In my opinion this is a game-changer for HSPs in particular, and I will keep coming back to this again and again. We all view ourselves as the stars of our own movie, and it’s easy to become wrapped up in our own struggles. If you find yourself feeling ashamed about where you are currently or how you’re doing, remember that for the most part people aren’t nearly as fixated on how you’re doing as they are on how they’re doing. If people do start giving you a hard time, it’ll likely pass. They’ll move on to the next drama in their own movie. This leads into the next point…
3) Align yourself to a greater cause.
For me, this is what Corbie is all about. I consider this project and its goal of empowering introverts and highly sensitive people to be more important than me or how I’m feeling at any given time, and try to not take how people react to it as a reflection on me – though admittedly that’s hard at times!
Think about ways you can make a positive impact on the world around you – maybe that means raising awareness of an issue that resonates with you, or generating money for a charity that’s aligned with your values. Doing so will get you out of your own head and be a much better use of your energy in the long run.
4) Don’t make unrealistic comparisons.
In the same way that you’re the star of your own movie, you won’t have seen everything that went into the production of another person’s movie. It may seem that someone else is doing way better than you, to the point where you find yourself wondering what they have going for them that you don’t. Realize that where they are at this point in time is likely due to a combination of the work they’ve put in, and a unique set of circumstances that are impossible to replicate. The same is true for you.
Furthermore, what you see and what goes on behind the scenes can be two very different things. I can’t tell you how many times I’ve felt that I could never live up to the example of someone who seemed like a rock star, but turned out to be a complete mess behind closed doors.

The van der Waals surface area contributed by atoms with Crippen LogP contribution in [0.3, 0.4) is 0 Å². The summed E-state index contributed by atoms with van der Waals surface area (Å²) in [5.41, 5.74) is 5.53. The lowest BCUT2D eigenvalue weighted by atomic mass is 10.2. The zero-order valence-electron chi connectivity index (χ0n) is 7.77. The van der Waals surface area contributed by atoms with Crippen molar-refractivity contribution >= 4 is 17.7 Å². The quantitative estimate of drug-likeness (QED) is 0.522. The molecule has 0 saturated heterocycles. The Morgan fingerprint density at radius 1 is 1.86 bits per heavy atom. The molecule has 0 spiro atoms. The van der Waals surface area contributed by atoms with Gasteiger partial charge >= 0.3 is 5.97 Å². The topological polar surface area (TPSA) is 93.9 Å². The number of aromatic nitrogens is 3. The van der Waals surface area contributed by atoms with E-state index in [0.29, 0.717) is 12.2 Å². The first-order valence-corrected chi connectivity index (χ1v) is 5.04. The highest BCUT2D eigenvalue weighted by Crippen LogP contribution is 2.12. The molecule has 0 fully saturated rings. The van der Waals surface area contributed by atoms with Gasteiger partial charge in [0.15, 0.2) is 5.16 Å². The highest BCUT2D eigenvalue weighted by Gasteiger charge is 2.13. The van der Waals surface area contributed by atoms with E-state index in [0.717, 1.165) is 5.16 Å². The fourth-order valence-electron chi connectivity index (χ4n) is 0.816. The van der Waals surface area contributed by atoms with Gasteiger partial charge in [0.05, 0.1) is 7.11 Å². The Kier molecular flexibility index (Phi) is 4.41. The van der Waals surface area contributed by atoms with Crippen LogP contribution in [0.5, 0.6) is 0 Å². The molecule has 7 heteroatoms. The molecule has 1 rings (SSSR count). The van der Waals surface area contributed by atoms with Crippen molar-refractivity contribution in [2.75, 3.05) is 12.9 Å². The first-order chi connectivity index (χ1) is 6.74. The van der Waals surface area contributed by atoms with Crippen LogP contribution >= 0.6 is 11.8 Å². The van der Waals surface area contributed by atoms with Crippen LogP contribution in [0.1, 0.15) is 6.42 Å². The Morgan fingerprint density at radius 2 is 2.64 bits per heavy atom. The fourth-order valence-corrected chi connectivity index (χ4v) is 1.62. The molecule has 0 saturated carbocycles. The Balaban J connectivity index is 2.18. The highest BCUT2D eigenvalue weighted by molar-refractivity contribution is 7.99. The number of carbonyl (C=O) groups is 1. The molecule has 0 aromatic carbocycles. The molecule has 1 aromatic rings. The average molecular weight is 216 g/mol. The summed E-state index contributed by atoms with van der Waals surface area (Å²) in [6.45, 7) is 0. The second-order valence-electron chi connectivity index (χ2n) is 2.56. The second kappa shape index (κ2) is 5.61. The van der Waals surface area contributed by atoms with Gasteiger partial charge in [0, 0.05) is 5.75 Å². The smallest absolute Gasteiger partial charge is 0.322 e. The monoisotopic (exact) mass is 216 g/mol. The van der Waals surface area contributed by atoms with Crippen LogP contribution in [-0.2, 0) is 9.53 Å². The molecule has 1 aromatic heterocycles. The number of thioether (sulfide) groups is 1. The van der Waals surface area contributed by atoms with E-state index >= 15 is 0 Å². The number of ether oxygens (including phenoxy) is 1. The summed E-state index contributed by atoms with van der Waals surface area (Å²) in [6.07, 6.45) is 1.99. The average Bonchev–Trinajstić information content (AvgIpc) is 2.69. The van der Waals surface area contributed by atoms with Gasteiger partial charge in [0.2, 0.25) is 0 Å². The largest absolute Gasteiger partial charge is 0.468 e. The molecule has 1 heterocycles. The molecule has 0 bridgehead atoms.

5) Do set realistic goals!
For a long time I’ve been big on the idea that the goals that you set should be achievable and not dependent on the approval of others. Roberto Blake really crystallized this for me in social media terms by pointing out that setting a goal of having (X) number of followers / views / likes and so on is a foolish endeavor. If you want to stay out of the comparison trap, avoid this at all costs!
Whether other people like you or your work is something that you have absolutely no control over. Instead, look at actions you can take in your day-to-day life that will allow you to develop your skills and provide opportunities for personal growth. Setting a goal of spending an hour learning to use a certain piece of software, or completing a course online in a subject you’re interested in, are achievable goals that aren’t dependent on the whims of anyone else.
6) Disconnect (for a while)
It’s no secret at this point that social media is deliberately set up to be addictive. The psychological “hit” of getting likes and follows is akin to a slot machine – exhilarating when you get a positive outcome and crushing when things go wrong. My suggestion is that you set yourself blocks of time, perhaps in advance, when you’ll step away from your computer or smartphone and occupy yourself with other tasks. Your notifications can wait for a little while.
I could go on and on when it comes to this subject, as it’s something I’ve given a lot of thought to over time. Maybe one day I’ll do an issue of Corbie that specifically focuses on the dangers of making comparisons and how to sidestep them – until then, I hope these ideas will get you started!